In the first book, O Theophilus, I have dealt with all that Jesus began to do and teach, until the day when he was taken up, after he had given commands through the Holy Spirit to the apostles whom he had chosen. He presented himself alive to them after his suffering by many proofs, appearing to them during forty days and speaking about the kingdom of God. And while staying with them he ordered them not to depart from Jerusalem, but to wait for the promise of the Father, which, he said, “you heard from me; for John baptized with water, but you will be baptized with the Holy Spirit not many days from now.”
In the preface to Acts, there are two complete references to the Trinity the first in verses 1-3 and the second in verses 4-5. In both references Jesus is seen as a teacher, a communicator of God’s truth. In verse two we are told that Jesus gave commands “through the Holy Spirit.” So while Jesus was the teacher, he was doing so in the power of the Holy Spirit– that is how I understand the “through.” While the subject matter Jesus was the “kingdom of God.” I have a slight quibble with Calvin who asserts quite strongly (as is his wont) that whenever God is used without qualification Scripture is referring to the Trinity. I tend to believe that in the New Testament “God” usually refers to the Father and “Lord” to the Son. So the Son, relying on the ability the Holy Spirit provided, spent the forty days between his resurrection and ascension teaching on the kingdom of the Father– the kingdom he himself was anointed ruler of.
In verses 4-5 Jesus is again presented as something of a teacher– though more of an instructor than informer. Jesus ordered the disciples to wait in Jerusalem for the promise of the Father. The promise of the Father was the Holy Spirit. So as the Son returned to the Father, he ordered his follower to wait for one who would come from the Father: the Holy Spirit.
In these two cases, the Holy Spirit is seen as the one who empowered the ministry of Jesus and the one who replaces Jesus as the manifest presence of God on earth. The Father is seen as the one to whom and from whom things belong. The kingdom is God’s. The promise is the Father’s. Jesus is the communicator– the Word to borrow from John. The Son teaches. The Son commands.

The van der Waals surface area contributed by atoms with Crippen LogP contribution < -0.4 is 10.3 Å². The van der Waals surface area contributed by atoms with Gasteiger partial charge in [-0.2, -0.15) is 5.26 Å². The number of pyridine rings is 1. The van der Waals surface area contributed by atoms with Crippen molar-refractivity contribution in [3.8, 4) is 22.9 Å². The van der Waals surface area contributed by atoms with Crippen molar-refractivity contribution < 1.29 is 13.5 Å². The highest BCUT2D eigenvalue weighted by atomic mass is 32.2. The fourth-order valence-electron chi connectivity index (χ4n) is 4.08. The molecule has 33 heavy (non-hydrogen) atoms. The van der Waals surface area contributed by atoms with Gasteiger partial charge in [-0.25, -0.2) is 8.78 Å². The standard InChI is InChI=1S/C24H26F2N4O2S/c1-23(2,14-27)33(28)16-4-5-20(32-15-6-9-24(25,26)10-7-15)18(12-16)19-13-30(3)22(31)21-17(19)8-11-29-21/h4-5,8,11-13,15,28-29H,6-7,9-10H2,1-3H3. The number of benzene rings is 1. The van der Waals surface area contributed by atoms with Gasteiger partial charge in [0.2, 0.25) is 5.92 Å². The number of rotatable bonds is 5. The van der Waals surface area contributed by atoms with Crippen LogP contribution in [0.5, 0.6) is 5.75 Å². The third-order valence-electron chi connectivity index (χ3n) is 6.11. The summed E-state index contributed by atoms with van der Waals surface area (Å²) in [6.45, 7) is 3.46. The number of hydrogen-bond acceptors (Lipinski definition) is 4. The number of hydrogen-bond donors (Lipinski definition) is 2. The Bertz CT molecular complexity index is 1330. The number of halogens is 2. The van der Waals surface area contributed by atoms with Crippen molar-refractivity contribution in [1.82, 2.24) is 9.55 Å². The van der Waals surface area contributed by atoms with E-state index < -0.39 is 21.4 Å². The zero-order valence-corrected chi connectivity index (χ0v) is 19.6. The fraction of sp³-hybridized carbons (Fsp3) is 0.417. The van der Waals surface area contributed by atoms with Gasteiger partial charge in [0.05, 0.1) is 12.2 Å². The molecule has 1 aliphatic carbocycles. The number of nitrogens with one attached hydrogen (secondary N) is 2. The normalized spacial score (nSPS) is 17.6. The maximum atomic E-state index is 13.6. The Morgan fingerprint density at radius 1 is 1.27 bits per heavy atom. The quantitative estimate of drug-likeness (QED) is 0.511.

So when they had come together, they asked him, “Lord, will you at this time restore the kingdom to Israel?” He said to them, “It is not for you to know times or seasons that the Father has fixed by his own authority. But you will receive power when the Holy Spirit has come upon you, and you will be my witnesses in Jerusalem and in all Judea and Samaria, and to the end of the earth.”
Luke wastes little time in offering another reference to the Trinity. The disciples, as was their habit, seemed to miss the point of Jesus teaching on the kingdom of God, and inquired about the kingdom to Israel. Once again, the Father is portrayed as the one with authority. It is the Father who has fixed the times and seasons– they are progressing toward his appointed purpose. Once again the Holy Spirit is the one who provides power, or ability, to accomplish God’s purpose. Though here, the Holy Spirit is the source of power for the disciples instead of Jesus. So there is a transition in the role of the Son. No longer is he the teacher; instead he is now the one witnessed to. It is the Father’s will that the message concerning the Son be carried throughout the world. This task is accomplished through the power of the Holy Spirit.
These three references to the Trinity in Acts 1 offer strong consolation to the believer. God’s kingdom will come. The prayer that Jesus taught his disciples will be answered. We are assured of this because it is the Father who has all authority over times and seasons. He will accomplish his purpose. Our charge is to preach Jesus to the end of the earth. He have no confidence in ourselves to accomplish such a task but our hope is in the promised gift of the Father to empower us for this great task. The same Holy Spirit who strengthened and led Jesus has been poured out upon Christ’s followers. We draw strength and confidence from the work of Father, Son, and Holy Spirit.